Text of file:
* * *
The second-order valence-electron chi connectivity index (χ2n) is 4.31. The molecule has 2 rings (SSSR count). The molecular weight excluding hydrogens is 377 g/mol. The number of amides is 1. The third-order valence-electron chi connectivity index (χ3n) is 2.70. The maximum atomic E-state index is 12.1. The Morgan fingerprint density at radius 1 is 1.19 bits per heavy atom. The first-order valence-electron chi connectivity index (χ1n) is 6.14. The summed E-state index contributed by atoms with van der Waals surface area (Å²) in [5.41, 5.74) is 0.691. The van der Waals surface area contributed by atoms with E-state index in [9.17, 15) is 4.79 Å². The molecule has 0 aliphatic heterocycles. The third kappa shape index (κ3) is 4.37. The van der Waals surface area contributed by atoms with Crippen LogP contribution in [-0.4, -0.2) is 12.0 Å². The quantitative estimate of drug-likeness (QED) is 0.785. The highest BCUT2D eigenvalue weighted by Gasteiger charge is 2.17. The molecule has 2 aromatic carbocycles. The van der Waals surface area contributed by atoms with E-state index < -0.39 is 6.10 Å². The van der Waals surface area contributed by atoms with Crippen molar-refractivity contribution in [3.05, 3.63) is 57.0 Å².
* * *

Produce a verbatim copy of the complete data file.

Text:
The second-order valence-electron chi connectivity index (χ2n) is 4.31. The molecule has 2 rings (SSSR count). The molecular weight excluding hydrogens is 377 g/mol. The number of amides is 1. The third-order valence-electron chi connectivity index (χ3n) is 2.70. The maximum atomic E-state index is 12.1. The Morgan fingerprint density at radius 1 is 1.19 bits per heavy atom. The first-order valence-electron chi connectivity index (χ1n) is 6.14. The summed E-state index contributed by atoms with van der Waals surface area (Å²) in [5.41, 5.74) is 0.691. The van der Waals surface area contributed by atoms with E-state index in [9.17, 15) is 4.79 Å². The molecule has 0 aliphatic heterocycles. The third kappa shape index (κ3) is 4.37. The van der Waals surface area contributed by atoms with Crippen LogP contribution in [-0.4, -0.2) is 12.0 Å². The quantitative estimate of drug-likeness (QED) is 0.785. The highest BCUT2D eigenvalue weighted by Gasteiger charge is 2.17. The molecule has 2 aromatic carbocycles. The van der Waals surface area contributed by atoms with E-state index < -0.39 is 6.10 Å². The van der Waals surface area contributed by atoms with Crippen molar-refractivity contribution in [3.05, 3.63) is 57.0 Å².